You should devote at least 90 minutes to your business after work. In other words, when you get home from your regular job, you should try to work for at least 90 minutes on your various Internet marketing projects. It really helps if you can just focus on one project at a time. The reason why that is so important is because you have a limited amount of time to work with. It makes no sense to try to cram too much into short period of time.

You don’t necessarily have to do all of this worked in many you walk in. After all, you’ve probably had a long day and need some rest. In addition, you may need to eat something. Of course, you also want to spend a little bit of time with your wife and family. However, you do need to try to devote at least 90 minutes of time to working on your Internet marketing business. As we said a moment ago, if you are focused on just one or two things, you can get a lot more done in the 90 minute period of time. Therefore, you may seriously want to think about creating a business plan that helps you focus on just a small handful of activities.

Here is the bottom line: if you are somebody who is interested in making a lot of money on the Internet, then you really need to seriously think about devoting a minimum of 90 minutes to working on your business after you get home from work.

Small Business Is Hard Enough: The Challenges of a Small Business After a Disaster

Disasters, I know we all hate that word. As humans we gird ourselves and simply say, “It won’t happen to me”. But the data shows that it’s not if it’s going to happen, it’s when is it going to happen.

According to the Small Business Administration (SBA), 40% to 60% of small businesses fail following a major disaster. The number of presidentially declared disasters has more than doubled in recent years. However, many disasters don’t affect a large number of people like these declared events do. In fact, fire is the leading business disaster.

If that is not bad enough, researchers estimate that approximately: half of business do not survive their first 5 years and 8 out of 10 fail within the first 3 years after a disaster.*

Small Businesses have unique challenges that are quite different from their larger counterpart. Since 52 % of businesses are operated from the owner’s home or property their ability to recover is harder simply because they have to focus to two recovery efforts. There is never enough time to get them both done quickly and easily. If their business is in their home, there is no place for the work to continue. The property damage for a small business owner impacts BOTH the family and their business.

While owning a small business may seem like the American Dream, owning a small business has many challenges. But after a disaster the challenges become more profound. There seems to be recurring views of these owners both before and after the disaster.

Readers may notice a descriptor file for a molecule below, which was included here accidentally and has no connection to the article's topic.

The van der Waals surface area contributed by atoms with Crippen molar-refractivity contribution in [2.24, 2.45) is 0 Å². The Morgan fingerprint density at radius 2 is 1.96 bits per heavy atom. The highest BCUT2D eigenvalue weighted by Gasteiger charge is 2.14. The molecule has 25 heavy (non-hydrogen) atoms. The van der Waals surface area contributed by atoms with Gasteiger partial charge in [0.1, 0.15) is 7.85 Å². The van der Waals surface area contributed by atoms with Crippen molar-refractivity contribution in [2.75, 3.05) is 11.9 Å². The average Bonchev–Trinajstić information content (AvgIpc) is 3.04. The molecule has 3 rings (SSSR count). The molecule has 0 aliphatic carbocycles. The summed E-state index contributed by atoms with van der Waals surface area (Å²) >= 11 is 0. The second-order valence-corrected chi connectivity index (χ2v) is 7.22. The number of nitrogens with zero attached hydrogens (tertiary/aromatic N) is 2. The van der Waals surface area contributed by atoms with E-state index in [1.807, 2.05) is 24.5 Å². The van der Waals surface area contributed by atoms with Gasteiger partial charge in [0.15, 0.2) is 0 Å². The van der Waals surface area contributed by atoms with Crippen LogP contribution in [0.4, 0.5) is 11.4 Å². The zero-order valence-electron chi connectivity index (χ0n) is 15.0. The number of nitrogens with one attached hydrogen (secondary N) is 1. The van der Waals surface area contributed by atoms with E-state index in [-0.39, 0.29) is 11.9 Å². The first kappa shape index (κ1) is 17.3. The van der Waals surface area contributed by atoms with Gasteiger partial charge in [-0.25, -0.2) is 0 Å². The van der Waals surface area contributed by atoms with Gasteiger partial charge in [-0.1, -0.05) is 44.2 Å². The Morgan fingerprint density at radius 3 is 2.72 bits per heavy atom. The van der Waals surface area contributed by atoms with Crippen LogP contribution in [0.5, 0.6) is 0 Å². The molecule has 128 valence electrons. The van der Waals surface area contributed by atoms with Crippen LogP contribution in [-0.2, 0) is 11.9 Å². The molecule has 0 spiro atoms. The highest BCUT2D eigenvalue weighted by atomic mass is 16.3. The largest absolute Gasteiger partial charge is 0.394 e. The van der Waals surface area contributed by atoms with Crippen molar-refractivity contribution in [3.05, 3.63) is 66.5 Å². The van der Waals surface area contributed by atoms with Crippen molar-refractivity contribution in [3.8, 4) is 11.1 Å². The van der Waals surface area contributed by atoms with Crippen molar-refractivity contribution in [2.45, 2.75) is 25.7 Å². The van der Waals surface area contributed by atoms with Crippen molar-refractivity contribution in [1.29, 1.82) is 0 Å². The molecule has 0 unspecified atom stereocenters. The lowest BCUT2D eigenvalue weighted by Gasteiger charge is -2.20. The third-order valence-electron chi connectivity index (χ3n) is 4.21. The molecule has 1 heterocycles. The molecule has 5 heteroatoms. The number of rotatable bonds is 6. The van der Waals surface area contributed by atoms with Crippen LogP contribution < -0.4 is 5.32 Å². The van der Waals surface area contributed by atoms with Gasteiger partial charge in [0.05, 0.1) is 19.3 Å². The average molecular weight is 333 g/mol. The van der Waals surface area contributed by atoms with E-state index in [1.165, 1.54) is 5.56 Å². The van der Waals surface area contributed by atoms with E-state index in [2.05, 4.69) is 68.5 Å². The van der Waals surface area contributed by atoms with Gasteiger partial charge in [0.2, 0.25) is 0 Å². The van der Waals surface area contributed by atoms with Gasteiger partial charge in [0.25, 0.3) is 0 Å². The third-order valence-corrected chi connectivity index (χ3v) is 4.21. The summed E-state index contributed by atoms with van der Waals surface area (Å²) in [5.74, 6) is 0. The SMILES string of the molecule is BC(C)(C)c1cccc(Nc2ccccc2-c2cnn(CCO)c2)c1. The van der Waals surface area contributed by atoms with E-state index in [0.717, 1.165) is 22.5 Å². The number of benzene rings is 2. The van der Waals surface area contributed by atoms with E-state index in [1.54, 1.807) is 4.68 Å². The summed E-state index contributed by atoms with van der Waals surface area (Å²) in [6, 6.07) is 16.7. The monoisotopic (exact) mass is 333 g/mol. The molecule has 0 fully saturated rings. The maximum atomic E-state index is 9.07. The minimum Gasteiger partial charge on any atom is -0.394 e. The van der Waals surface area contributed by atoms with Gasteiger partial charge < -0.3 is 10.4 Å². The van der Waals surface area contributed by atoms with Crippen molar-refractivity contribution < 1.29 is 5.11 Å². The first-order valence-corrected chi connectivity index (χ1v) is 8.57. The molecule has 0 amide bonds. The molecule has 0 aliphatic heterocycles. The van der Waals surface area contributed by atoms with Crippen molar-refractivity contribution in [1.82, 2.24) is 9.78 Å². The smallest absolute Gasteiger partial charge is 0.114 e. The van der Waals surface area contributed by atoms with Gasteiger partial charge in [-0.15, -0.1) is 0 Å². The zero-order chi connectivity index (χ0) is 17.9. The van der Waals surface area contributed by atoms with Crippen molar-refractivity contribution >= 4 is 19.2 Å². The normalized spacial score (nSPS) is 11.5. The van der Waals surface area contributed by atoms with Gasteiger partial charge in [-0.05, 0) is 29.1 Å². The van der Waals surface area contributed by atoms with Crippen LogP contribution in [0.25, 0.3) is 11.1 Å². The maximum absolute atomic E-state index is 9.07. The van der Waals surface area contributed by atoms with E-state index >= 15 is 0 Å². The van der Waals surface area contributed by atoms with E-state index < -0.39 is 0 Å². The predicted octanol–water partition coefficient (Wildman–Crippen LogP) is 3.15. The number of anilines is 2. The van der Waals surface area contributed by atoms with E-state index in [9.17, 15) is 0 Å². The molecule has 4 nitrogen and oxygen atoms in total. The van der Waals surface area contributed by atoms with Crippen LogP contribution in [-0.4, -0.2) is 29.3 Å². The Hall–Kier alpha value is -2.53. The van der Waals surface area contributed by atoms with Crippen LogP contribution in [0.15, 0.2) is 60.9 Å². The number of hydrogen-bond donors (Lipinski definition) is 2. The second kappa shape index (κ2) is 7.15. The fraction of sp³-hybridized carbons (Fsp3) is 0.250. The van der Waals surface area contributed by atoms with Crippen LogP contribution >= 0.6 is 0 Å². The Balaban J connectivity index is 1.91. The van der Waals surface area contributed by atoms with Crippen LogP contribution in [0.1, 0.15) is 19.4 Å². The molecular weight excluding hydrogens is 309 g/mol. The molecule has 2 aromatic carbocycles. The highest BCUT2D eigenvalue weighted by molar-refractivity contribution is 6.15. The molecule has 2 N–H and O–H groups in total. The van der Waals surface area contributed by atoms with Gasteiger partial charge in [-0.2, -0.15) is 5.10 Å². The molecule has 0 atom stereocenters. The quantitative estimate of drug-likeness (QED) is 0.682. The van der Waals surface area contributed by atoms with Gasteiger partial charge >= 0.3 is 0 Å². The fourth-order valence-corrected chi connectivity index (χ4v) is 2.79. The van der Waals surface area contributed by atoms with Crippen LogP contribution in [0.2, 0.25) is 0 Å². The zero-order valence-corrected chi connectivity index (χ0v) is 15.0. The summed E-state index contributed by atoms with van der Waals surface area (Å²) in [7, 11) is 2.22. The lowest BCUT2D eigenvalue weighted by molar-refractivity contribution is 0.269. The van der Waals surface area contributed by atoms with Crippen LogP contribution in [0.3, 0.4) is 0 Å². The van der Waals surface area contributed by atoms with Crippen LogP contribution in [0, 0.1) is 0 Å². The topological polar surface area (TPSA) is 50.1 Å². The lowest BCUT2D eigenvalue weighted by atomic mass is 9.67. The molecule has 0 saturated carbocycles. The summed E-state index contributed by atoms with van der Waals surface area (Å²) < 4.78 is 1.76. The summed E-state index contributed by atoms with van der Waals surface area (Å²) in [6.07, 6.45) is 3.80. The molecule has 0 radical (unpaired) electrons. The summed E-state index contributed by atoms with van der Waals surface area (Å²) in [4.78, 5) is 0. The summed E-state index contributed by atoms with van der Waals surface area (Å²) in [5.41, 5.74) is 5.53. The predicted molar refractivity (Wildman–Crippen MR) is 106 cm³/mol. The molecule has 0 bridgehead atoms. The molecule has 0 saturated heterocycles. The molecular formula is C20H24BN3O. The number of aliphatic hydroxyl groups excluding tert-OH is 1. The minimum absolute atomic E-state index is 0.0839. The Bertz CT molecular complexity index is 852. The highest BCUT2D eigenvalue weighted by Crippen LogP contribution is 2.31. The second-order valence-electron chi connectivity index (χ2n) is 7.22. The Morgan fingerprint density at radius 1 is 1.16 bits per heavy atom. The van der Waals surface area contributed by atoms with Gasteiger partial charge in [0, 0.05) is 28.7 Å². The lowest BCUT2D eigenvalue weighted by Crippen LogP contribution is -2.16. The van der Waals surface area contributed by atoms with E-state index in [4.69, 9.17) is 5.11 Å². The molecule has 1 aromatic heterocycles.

Here are 7 challenges Small Business Owners face after a disaster:

1. Illusion of Security

2. Nothing could be done to protect against this

3. Complete 360-degree disaster for the individual

4. Self-imposed limits

5. Imprudent use of financial resources

6. Not understanding what is happening to their customer base

7. Assumption everything will get back to normal

Starting a business is a big achievement for many entrepreneurs, but maintaining one is the larger challenge. There are many standard challenges that face every business whether they are large or small. The largest challenge for small business owner is planning.

Small business owners invest a tremendous amount of time, money and resources to make their ventures successful, yet, many owners fail to properly plan and prepare for disaster situations. You can protect your business by identifying the risks associated with natural and man-made disasters, and by creating a plan for action should a disaster strike. By keeping those plans updated, you can help ensure the survival of your business.

When disaster strikes, having a plan and being able to put it into immediate action can mean the difference between staying open to service the needs of your customers and community or shutting down for a few days.

I know, not another plan! Who has time for that?

Resilience is different from preparedness. Where preparedness is something that you do; resilience is something that you become. In becoming more resilient, you as the owner should take intentional action. Do one thing today. (Just one thing). Do you back up your data? No, then get that done. Do you have an emergency contact list for your employees, suppliers, major clients? No, then get that done. Do you review you insurance policy every year with your agent? No, then get that done. Little by little, doing one thing moves you closer.

You’ve finally achieved your dream. Don’t lose it to a power outage, hacker disruption, fire, earthquake or other disaster. If you’re not prepared, a disaster could put you and your employees at risk, possibly shutting down your business forever.